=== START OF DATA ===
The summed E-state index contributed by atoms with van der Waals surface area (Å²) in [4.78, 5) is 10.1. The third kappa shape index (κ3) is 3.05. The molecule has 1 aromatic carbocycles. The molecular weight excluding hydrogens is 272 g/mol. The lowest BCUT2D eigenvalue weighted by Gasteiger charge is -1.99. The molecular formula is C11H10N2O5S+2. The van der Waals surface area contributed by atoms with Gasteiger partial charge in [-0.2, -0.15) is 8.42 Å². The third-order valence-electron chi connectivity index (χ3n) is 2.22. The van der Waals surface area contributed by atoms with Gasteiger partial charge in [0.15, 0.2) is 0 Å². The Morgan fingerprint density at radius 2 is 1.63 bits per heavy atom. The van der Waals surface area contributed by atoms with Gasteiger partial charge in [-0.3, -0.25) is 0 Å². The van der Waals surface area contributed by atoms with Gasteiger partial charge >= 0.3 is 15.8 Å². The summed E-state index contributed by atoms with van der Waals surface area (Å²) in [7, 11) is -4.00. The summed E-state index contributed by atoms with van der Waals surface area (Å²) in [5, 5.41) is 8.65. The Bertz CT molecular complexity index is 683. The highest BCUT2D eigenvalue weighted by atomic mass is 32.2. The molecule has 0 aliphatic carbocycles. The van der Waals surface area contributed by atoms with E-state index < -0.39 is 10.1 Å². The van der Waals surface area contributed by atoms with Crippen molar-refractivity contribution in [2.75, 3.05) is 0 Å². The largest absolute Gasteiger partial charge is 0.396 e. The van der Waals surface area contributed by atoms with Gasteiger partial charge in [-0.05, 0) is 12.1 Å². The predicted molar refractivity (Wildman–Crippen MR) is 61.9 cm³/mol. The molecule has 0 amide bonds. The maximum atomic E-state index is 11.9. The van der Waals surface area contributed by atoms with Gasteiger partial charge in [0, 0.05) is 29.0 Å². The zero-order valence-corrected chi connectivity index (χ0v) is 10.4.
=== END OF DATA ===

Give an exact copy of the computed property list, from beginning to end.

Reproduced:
The summed E-state index contributed by atoms with van der Waals surface area (Å²) in [4.78, 5) is 10.1. The third kappa shape index (κ3) is 3.05. The molecule has 1 aromatic carbocycles. The molecular weight excluding hydrogens is 272 g/mol. The lowest BCUT2D eigenvalue weighted by Gasteiger charge is -1.99. The molecular formula is C11H10N2O5S+2. The van der Waals surface area contributed by atoms with Gasteiger partial charge in [-0.2, -0.15) is 8.42 Å². The third-order valence-electron chi connectivity index (χ3n) is 2.22. The van der Waals surface area contributed by atoms with Gasteiger partial charge in [0.15, 0.2) is 0 Å². The Morgan fingerprint density at radius 2 is 1.63 bits per heavy atom. The van der Waals surface area contributed by atoms with Gasteiger partial charge in [-0.3, -0.25) is 0 Å². The van der Waals surface area contributed by atoms with Gasteiger partial charge >= 0.3 is 15.8 Å². The summed E-state index contributed by atoms with van der Waals surface area (Å²) in [7, 11) is -4.00. The summed E-state index contributed by atoms with van der Waals surface area (Å²) in [5, 5.41) is 8.65. The Bertz CT molecular complexity index is 683. The highest BCUT2D eigenvalue weighted by atomic mass is 32.2. The molecule has 0 aliphatic carbocycles. The van der Waals surface area contributed by atoms with E-state index < -0.39 is 10.1 Å². The van der Waals surface area contributed by atoms with Crippen molar-refractivity contribution in [2.75, 3.05) is 0 Å². The largest absolute Gasteiger partial charge is 0.396 e. The van der Waals surface area contributed by atoms with Gasteiger partial charge in [-0.05, 0) is 12.1 Å². The predicted molar refractivity (Wildman–Crippen MR) is 61.9 cm³/mol. The molecule has 0 amide bonds. The maximum atomic E-state index is 11.9. The van der Waals surface area contributed by atoms with Gasteiger partial charge in [0, 0.05) is 29.0 Å². The zero-order valence-corrected chi connectivity index (χ0v) is 10.4.